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Imagine the Jews Were the Real Terrorists!

10:25 AM, Jan 6, 2009 • By MICHAEL GOLDFARB
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Stephen Walt, coauthor with John Mearsheimer of The Israel Lobby and U.S. Foreign Policy, has started a new blog at the website of Foreign Policy. He is one of a number of new bloggers the magazine has brought on board ahead of Obama's inauguration. Among the others are some real heavyweights, including Tom Ricks, Peter Feaver, Philip Zelikow, and Christian Brose. (Click here to find links to them all).

Walt kicks things off with a bang, writing up a bizarre counterfactual of Middle East History. In this realist fantasy, Israel loses the Six Day War, the Arabs overrun the country, but the Jews are not driven into the sea. Instead, "a million or so Jews had ended up as stateless refugees confined to that narrow enclave known as the Gaza Strip." What's become of the other 1.7 million Jews that then lived in Israel is not imagined -- as Walt says, this is just "a thought experiment." Walt continues:

Then imagine that a group of hardline Orthodox Jews took over control of that territory and organized a resistance movement. They also steadfastly refused to recognize the new Palestinian state, arguing that its creation was illegal and that their expulsion from Israel was unjust. Imagine that they obtained backing from sympathizers around the world and that they began to smuggle weapons into the territory. Then imagine that they started firing at Palestinian towns and villages and refused to stop despite continued reprisals and civilian casualties.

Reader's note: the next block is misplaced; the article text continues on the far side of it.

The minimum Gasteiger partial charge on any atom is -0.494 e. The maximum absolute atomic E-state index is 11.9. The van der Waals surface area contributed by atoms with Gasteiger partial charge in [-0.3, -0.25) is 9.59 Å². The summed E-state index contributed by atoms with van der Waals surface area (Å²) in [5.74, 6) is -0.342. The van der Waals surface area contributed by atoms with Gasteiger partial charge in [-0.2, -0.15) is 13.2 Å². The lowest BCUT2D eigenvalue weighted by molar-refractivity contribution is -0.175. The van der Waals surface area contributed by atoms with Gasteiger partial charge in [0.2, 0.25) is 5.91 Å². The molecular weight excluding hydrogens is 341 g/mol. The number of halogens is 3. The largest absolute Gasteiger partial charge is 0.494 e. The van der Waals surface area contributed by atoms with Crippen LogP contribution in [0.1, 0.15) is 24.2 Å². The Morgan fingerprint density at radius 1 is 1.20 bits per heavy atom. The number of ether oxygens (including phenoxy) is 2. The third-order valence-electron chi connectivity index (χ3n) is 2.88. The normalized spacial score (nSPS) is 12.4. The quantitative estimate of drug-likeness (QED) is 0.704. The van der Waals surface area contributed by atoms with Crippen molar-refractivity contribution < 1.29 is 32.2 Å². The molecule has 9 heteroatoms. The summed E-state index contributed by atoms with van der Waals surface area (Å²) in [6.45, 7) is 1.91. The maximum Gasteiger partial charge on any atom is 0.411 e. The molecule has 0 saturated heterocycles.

Here's the question: would the United States be denouncing those Jews in Gaza as "terrorists" and encouraging the Palestinian state to use overwhelming force against them? Here's another: would the United States have even allowed such a situation to arise and persist in the first place?

I've always enjoyed counterfactual histories. John Keegan, David McCullough, and James McPherson, among others, put out a great collection of counterfactual essays examining the great turning points in military history called What If? They explore what might have happened if the Germans had repelled the allied assault on D-Day, or if Augustus's legions had conquered Germania. But it's a game. The authors focus on what might have been if one thing had been different. Walt imagines that everything is different, that the Jews not only lose the war, but they become the Palestinians -- and that their dispossession nurtures the same radical politics that now afflicts the Arab population of Gaza. I think the point is supposed to be that the only thing preventing a solution to the problems of the Middle East is our failure of imagination, but in fact, his questions are meaningless. The nefarious Israel Lobby might respond: What if the bubba had beytsim?